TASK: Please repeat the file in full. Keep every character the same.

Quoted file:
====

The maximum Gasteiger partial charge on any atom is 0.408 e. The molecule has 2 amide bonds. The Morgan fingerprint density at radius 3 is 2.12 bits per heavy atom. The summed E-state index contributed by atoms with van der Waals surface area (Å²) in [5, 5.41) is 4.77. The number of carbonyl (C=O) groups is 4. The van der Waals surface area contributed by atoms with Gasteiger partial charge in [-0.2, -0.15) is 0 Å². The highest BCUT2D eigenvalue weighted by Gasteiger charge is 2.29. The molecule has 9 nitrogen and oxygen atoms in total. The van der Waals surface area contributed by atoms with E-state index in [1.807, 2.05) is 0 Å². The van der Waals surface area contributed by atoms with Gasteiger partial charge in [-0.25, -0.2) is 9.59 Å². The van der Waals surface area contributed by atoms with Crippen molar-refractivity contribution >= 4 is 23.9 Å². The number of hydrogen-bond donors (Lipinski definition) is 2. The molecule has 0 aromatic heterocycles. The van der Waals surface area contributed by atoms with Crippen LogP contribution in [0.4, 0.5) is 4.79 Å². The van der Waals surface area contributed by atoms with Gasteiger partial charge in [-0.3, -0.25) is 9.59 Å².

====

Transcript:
The maximum Gasteiger partial charge on any atom is 0.408 e. The molecule has 2 amide bonds. The Morgan fingerprint density at radius 3 is 2.12 bits per heavy atom. The summed E-state index contributed by atoms with van der Waals surface area (Å²) in [5, 5.41) is 4.77. The number of carbonyl (C=O) groups is 4. The van der Waals surface area contributed by atoms with Gasteiger partial charge in [-0.2, -0.15) is 0 Å². The highest BCUT2D eigenvalue weighted by Gasteiger charge is 2.29. The molecule has 9 nitrogen and oxygen atoms in total. The van der Waals surface area contributed by atoms with E-state index in [1.807, 2.05) is 0 Å². The van der Waals surface area contributed by atoms with Gasteiger partial charge in [-0.25, -0.2) is 9.59 Å². The van der Waals surface area contributed by atoms with Crippen molar-refractivity contribution >= 4 is 23.9 Å². The number of hydrogen-bond donors (Lipinski definition) is 2. The molecule has 0 aromatic heterocycles. The van der Waals surface area contributed by atoms with Crippen LogP contribution in [0.4, 0.5) is 4.79 Å². The van der Waals surface area contributed by atoms with Gasteiger partial charge in [-0.3, -0.25) is 9.59 Å².